Strength training will also put you ahead in the Age Game, helping you maintain your good health as you get older. Lifting weights and lifting heavy not only increases bone density, which will help to prevent the effects of osteoporosis as you get older, it also helps reduce the effects of sarcopenia, the loss of muscle mass, strength and mobility as you age. You’ll be the kick-ass 80 year old Grandma forgoing the zimmer frame to go hiking with your grandkids!

Fat loss (oh wait, wasn’t that your goal to begin with??)

As mentioned above, an increase in lean mass means an accelerated metabolism, which in turn promotes fat loss (assuming you’re eating as you should do).

Now the mental benefits, because you should all know by now that training encompasses so much more than a 20 minute AMRAP to get you sweaty! 

Set more rewarding goals

Weight training gives us the opportunity to set positive, performance-based goals instead of negative, aesthetics-based targets (“I want to gain speed by getting an 8 minute 2k row, gain strength by adding 10 kg to my back squat, improve my fitness by being able to complete Murph as Rx” as opposed to “I want to lose 5 kg, drop an inch around my waist, fit into those size 10 shorts”).

Whereas training for an arbitrary aesthetic goal can be demotivating, training for a physical, tangible goal is much more rewarding and more exciting to follow through. 

Develop confidence in overcoming a challenge

You know that little internal monologue you have before you approach a heavy bar? “I got this, the last set felt easy, I’m feeling strong today”. That’s called confidence and the bar is your challenge. Think that that confidence leaves you as soon as you walk out of the gym? Think again. The confidence you develop in your training will transfer directly over to any challenges you face outside of the box. You’ll find an increased sense of confidence overcoming any obstacle you face, regardless of if it is measured in kilos or in a presentation at work.

Learn to deal with failure and character building

I can’t sugar coat everything. There will be days when your lifts won’t go as planned. Or a goal you set for yourself might take longer to achieve than anticipated. Strength training is a great exercise in building character, in learning to deal with failure, in picking yourself back up and trying again when you fail, in sticking with it when you can’t quite see the light at the end of the tunnel. Just like your improved confidence, these skills from your training will transfer over and help in the way you deal with problems in your every day life.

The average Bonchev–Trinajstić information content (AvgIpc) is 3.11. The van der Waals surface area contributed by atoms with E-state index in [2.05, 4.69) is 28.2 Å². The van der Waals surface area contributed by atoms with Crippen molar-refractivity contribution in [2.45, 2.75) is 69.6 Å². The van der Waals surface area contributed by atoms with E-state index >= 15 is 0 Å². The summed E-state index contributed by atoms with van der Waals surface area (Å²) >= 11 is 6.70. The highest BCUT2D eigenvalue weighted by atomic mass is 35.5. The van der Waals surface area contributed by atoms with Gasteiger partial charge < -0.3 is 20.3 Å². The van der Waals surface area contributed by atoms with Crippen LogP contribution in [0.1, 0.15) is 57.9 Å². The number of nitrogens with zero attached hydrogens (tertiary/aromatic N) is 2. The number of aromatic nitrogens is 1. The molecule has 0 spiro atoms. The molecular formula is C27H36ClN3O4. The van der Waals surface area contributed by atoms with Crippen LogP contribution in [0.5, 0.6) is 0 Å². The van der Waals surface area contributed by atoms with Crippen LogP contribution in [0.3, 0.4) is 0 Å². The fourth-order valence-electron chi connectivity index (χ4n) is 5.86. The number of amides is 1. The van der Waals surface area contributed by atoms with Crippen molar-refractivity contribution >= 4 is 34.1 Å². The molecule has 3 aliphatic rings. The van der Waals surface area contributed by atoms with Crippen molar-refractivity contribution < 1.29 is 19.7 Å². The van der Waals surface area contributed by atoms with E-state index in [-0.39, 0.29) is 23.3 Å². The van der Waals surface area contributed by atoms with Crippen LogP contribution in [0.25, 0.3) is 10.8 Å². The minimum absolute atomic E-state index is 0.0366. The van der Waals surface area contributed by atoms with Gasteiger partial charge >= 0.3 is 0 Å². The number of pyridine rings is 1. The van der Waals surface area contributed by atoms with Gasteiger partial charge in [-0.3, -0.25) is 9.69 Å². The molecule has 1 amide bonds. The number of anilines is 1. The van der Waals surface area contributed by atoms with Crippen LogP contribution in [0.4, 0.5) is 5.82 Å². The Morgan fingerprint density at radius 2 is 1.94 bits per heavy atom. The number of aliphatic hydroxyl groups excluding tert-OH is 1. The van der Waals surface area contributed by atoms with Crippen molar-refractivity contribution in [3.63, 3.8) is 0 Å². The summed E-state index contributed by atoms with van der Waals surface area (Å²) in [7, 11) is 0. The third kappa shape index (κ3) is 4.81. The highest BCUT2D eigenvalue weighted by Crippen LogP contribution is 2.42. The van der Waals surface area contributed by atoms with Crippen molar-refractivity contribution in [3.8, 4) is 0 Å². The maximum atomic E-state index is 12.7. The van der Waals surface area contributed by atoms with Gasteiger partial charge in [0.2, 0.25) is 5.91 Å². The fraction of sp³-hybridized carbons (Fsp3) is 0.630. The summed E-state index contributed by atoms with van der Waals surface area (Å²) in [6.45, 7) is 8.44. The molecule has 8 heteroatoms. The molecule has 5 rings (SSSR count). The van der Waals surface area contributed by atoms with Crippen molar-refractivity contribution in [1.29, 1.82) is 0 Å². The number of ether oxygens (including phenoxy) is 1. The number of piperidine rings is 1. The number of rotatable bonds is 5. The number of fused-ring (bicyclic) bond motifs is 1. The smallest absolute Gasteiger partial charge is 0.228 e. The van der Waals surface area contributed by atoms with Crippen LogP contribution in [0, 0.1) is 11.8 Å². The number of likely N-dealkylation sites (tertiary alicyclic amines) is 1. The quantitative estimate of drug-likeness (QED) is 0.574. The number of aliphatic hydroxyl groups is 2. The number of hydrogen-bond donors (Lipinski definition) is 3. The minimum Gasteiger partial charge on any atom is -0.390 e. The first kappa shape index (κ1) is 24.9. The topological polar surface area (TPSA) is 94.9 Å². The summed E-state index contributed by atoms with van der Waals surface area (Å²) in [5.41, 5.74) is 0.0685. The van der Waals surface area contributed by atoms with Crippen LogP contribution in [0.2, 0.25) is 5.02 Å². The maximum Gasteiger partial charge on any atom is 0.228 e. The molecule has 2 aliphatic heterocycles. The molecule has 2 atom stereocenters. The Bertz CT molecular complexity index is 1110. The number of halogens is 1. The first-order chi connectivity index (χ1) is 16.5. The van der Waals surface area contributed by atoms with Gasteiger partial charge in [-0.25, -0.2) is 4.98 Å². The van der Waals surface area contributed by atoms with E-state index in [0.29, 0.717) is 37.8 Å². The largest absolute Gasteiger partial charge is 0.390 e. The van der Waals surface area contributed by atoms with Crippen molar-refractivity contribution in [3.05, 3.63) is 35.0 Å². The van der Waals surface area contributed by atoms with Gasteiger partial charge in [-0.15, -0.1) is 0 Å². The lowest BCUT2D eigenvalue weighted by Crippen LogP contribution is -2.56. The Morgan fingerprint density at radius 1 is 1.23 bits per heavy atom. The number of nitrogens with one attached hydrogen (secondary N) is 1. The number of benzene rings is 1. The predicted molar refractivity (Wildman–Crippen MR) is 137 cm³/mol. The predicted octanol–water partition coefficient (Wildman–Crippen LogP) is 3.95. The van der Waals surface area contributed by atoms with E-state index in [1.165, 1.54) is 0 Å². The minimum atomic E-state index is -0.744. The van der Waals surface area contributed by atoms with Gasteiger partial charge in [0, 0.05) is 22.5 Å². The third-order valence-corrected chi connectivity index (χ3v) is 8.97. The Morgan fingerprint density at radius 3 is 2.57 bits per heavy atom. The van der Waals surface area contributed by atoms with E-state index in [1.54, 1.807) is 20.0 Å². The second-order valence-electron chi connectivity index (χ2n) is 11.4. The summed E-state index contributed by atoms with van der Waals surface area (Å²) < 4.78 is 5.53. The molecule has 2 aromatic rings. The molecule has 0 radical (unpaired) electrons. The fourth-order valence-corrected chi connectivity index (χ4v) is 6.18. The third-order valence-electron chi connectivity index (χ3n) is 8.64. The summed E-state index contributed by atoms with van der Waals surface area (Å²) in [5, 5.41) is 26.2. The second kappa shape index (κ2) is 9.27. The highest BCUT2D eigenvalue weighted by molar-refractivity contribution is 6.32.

Become a positive role model

Although I questioned if there was such a thing as too muscular (determined by one’s personal taste and preference), I’m certain there is such a thing as too skinny, which comes down to health and wellness. In a world dominated by unattainable notions of beauty, why not be the woman that shows younger girls not what they should look like, but what they can do. 

Let’s refer back to those women I mentioned before when I was ranting about what ‘too bulky’ actually means. I selected their photos because I know that we all look up to them. We are awe-struck when we see them on television, we well up with patriotic pride when they stand on the podium, and if we saw them in the street, you better believe we’d stop them for their photo. However, I bet you that we don’t do this because of the way these women look in their Instagram selfies or the way they rock a bikini. These women are empowering to other people (both women and men) not for how they look, but for how they perform. Their bodies have a purpose and they are doing everything in their power to fulfil that purpose. That is inspiring. 

Regardless of your training background, your goals, what you want your body to look like, or what other people think about you, know that you can be strong, you can be athletic and you can move well. Focus on these positives in your training, instead of focusing on how you should look, and in addition to being strong and healthy, you might also possess that one thing that makes you more attractive than anything else... Happiness :)

* I would like to give credit and thanks to one of our members (who shall remain anonymous, but is known by all as an incredibly strong, gifted athlete and a beautiful person) who was kind enough to share their own experiences with body image and weight training with me and whose feedback helped to shape this blog.

WORKOUT OF THE DAY

A) Strength: Deadlift

1 x 5 @ 75%
1 x 3 @ 80%
1 x 3 @ 85%
1 x AMRep @ 95%

B) Strength Accessory

3-5 rounds:
20 Alternating arm dumbbell bench press (top down)
10-12 Single arm dumbbell row
10-12 Bulgarian split squat
Max set strict toes to bar

* Move with purpose from movement to movement
* Rest 2-3 minutes between rounds